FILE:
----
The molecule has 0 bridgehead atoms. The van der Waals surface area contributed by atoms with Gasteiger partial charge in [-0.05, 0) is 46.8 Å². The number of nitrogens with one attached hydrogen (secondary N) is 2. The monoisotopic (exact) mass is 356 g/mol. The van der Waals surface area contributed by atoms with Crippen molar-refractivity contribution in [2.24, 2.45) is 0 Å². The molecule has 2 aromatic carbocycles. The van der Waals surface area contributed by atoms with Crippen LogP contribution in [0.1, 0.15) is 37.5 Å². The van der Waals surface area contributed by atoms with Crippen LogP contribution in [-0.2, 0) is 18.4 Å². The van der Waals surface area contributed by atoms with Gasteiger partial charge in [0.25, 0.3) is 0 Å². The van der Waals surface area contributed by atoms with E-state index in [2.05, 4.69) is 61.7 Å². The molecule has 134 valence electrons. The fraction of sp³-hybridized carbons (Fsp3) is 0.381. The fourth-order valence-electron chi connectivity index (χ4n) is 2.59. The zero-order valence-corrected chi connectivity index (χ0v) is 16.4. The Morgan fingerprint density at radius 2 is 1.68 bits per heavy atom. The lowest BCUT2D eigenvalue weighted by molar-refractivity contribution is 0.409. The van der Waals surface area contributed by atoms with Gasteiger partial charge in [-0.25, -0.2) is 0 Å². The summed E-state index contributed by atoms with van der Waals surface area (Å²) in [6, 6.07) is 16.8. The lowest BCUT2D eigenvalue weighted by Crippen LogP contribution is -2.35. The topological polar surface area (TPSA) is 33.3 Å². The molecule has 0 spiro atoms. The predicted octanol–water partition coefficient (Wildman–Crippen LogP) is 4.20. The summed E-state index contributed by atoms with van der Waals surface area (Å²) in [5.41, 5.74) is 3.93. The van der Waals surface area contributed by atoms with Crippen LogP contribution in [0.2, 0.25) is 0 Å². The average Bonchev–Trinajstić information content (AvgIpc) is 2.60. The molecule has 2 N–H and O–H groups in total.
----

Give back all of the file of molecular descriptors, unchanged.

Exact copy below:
The molecule has 0 bridgehead atoms. The van der Waals surface area contributed by atoms with Gasteiger partial charge in [-0.05, 0) is 46.8 Å². The number of nitrogens with one attached hydrogen (secondary N) is 2. The monoisotopic (exact) mass is 356 g/mol. The van der Waals surface area contributed by atoms with Crippen molar-refractivity contribution in [2.24, 2.45) is 0 Å². The molecule has 2 aromatic carbocycles. The van der Waals surface area contributed by atoms with Crippen LogP contribution in [0.1, 0.15) is 37.5 Å². The van der Waals surface area contributed by atoms with Crippen LogP contribution in [-0.2, 0) is 18.4 Å². The van der Waals surface area contributed by atoms with Gasteiger partial charge in [0.25, 0.3) is 0 Å². The van der Waals surface area contributed by atoms with E-state index in [2.05, 4.69) is 61.7 Å². The molecule has 134 valence electrons. The fraction of sp³-hybridized carbons (Fsp3) is 0.381. The fourth-order valence-electron chi connectivity index (χ4n) is 2.59. The zero-order valence-corrected chi connectivity index (χ0v) is 16.4. The Morgan fingerprint density at radius 2 is 1.68 bits per heavy atom. The lowest BCUT2D eigenvalue weighted by molar-refractivity contribution is 0.409. The van der Waals surface area contributed by atoms with Gasteiger partial charge in [-0.25, -0.2) is 0 Å². The summed E-state index contributed by atoms with van der Waals surface area (Å²) in [6, 6.07) is 16.8. The lowest BCUT2D eigenvalue weighted by Crippen LogP contribution is -2.35. The topological polar surface area (TPSA) is 33.3 Å². The molecule has 0 spiro atoms. The predicted octanol–water partition coefficient (Wildman–Crippen LogP) is 4.20. The summed E-state index contributed by atoms with van der Waals surface area (Å²) in [5.41, 5.74) is 3.93. The van der Waals surface area contributed by atoms with Crippen LogP contribution in [0.2, 0.25) is 0 Å². The average Bonchev–Trinajstić information content (AvgIpc) is 2.60. The molecule has 2 N–H and O–H groups in total.